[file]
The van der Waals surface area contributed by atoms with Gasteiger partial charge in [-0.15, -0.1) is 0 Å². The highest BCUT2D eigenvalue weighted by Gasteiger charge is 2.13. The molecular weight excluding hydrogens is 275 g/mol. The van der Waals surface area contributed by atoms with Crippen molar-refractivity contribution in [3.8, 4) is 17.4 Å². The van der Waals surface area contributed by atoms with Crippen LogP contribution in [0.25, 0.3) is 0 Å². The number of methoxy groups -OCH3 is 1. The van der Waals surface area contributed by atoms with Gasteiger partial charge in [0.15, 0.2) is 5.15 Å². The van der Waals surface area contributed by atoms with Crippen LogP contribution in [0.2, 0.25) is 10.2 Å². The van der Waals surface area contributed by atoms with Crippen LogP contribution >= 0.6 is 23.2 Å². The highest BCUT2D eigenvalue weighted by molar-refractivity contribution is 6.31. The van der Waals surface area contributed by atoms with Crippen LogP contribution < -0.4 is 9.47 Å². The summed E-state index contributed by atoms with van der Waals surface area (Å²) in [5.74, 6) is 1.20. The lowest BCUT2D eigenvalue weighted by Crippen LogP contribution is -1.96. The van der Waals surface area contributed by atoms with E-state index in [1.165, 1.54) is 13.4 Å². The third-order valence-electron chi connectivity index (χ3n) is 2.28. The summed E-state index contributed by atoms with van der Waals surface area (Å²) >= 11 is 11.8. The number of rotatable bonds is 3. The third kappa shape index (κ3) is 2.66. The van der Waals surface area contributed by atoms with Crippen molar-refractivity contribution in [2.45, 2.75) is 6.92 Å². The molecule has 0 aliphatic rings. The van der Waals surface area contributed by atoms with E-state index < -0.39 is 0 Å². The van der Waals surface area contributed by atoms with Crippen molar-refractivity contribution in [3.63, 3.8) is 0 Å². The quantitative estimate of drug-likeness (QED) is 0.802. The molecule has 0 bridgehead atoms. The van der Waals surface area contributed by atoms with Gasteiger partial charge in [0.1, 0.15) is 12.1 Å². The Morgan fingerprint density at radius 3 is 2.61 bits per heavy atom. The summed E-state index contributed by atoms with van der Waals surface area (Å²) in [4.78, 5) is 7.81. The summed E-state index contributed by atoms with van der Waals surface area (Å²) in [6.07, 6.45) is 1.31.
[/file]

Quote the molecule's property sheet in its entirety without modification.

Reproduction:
The van der Waals surface area contributed by atoms with Gasteiger partial charge in [-0.15, -0.1) is 0 Å². The highest BCUT2D eigenvalue weighted by Gasteiger charge is 2.13. The molecular weight excluding hydrogens is 275 g/mol. The van der Waals surface area contributed by atoms with Crippen molar-refractivity contribution in [3.8, 4) is 17.4 Å². The van der Waals surface area contributed by atoms with Crippen LogP contribution in [0.25, 0.3) is 0 Å². The number of methoxy groups -OCH3 is 1. The van der Waals surface area contributed by atoms with Gasteiger partial charge in [0.15, 0.2) is 5.15 Å². The van der Waals surface area contributed by atoms with Crippen LogP contribution in [0.2, 0.25) is 10.2 Å². The van der Waals surface area contributed by atoms with Crippen LogP contribution >= 0.6 is 23.2 Å². The highest BCUT2D eigenvalue weighted by molar-refractivity contribution is 6.31. The van der Waals surface area contributed by atoms with Crippen LogP contribution < -0.4 is 9.47 Å². The summed E-state index contributed by atoms with van der Waals surface area (Å²) in [5.74, 6) is 1.20. The lowest BCUT2D eigenvalue weighted by Crippen LogP contribution is -1.96. The van der Waals surface area contributed by atoms with E-state index in [1.165, 1.54) is 13.4 Å². The third-order valence-electron chi connectivity index (χ3n) is 2.28. The summed E-state index contributed by atoms with van der Waals surface area (Å²) >= 11 is 11.8. The number of rotatable bonds is 3. The third kappa shape index (κ3) is 2.66. The van der Waals surface area contributed by atoms with Crippen molar-refractivity contribution in [2.45, 2.75) is 6.92 Å². The molecule has 0 aliphatic rings. The van der Waals surface area contributed by atoms with E-state index < -0.39 is 0 Å². The van der Waals surface area contributed by atoms with Crippen molar-refractivity contribution in [3.63, 3.8) is 0 Å². The quantitative estimate of drug-likeness (QED) is 0.802. The molecule has 0 bridgehead atoms. The van der Waals surface area contributed by atoms with Gasteiger partial charge in [0.1, 0.15) is 12.1 Å². The Morgan fingerprint density at radius 3 is 2.61 bits per heavy atom. The summed E-state index contributed by atoms with van der Waals surface area (Å²) in [4.78, 5) is 7.81. The summed E-state index contributed by atoms with van der Waals surface area (Å²) in [6.07, 6.45) is 1.31.